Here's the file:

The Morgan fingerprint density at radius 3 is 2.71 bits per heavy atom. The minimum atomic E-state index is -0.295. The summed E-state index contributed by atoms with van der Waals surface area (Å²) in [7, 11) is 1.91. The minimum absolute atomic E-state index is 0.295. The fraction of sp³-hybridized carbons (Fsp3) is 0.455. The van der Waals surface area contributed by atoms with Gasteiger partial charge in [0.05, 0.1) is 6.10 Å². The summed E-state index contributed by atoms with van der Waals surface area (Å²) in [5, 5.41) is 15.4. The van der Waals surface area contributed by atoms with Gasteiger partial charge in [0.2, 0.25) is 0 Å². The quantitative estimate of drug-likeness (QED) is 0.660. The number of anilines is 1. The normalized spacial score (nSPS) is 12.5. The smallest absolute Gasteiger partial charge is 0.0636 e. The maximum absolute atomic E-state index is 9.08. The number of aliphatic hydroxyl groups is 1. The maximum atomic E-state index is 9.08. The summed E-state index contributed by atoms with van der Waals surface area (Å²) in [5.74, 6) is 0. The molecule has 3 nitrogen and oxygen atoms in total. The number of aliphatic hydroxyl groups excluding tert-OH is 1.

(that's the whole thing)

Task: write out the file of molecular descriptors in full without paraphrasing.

The Morgan fingerprint density at radius 3 is 2.71 bits per heavy atom. The minimum atomic E-state index is -0.295. The summed E-state index contributed by atoms with van der Waals surface area (Å²) in [7, 11) is 1.91. The minimum absolute atomic E-state index is 0.295. The fraction of sp³-hybridized carbons (Fsp3) is 0.455. The van der Waals surface area contributed by atoms with Gasteiger partial charge in [0.05, 0.1) is 6.10 Å². The summed E-state index contributed by atoms with van der Waals surface area (Å²) in [5, 5.41) is 15.4. The van der Waals surface area contributed by atoms with Gasteiger partial charge in [0.2, 0.25) is 0 Å². The quantitative estimate of drug-likeness (QED) is 0.660. The number of anilines is 1. The normalized spacial score (nSPS) is 12.5. The smallest absolute Gasteiger partial charge is 0.0636 e. The maximum absolute atomic E-state index is 9.08. The number of aliphatic hydroxyl groups is 1. The maximum atomic E-state index is 9.08. The summed E-state index contributed by atoms with van der Waals surface area (Å²) in [5.74, 6) is 0. The molecule has 3 nitrogen and oxygen atoms in total. The number of aliphatic hydroxyl groups excluding tert-OH is 1.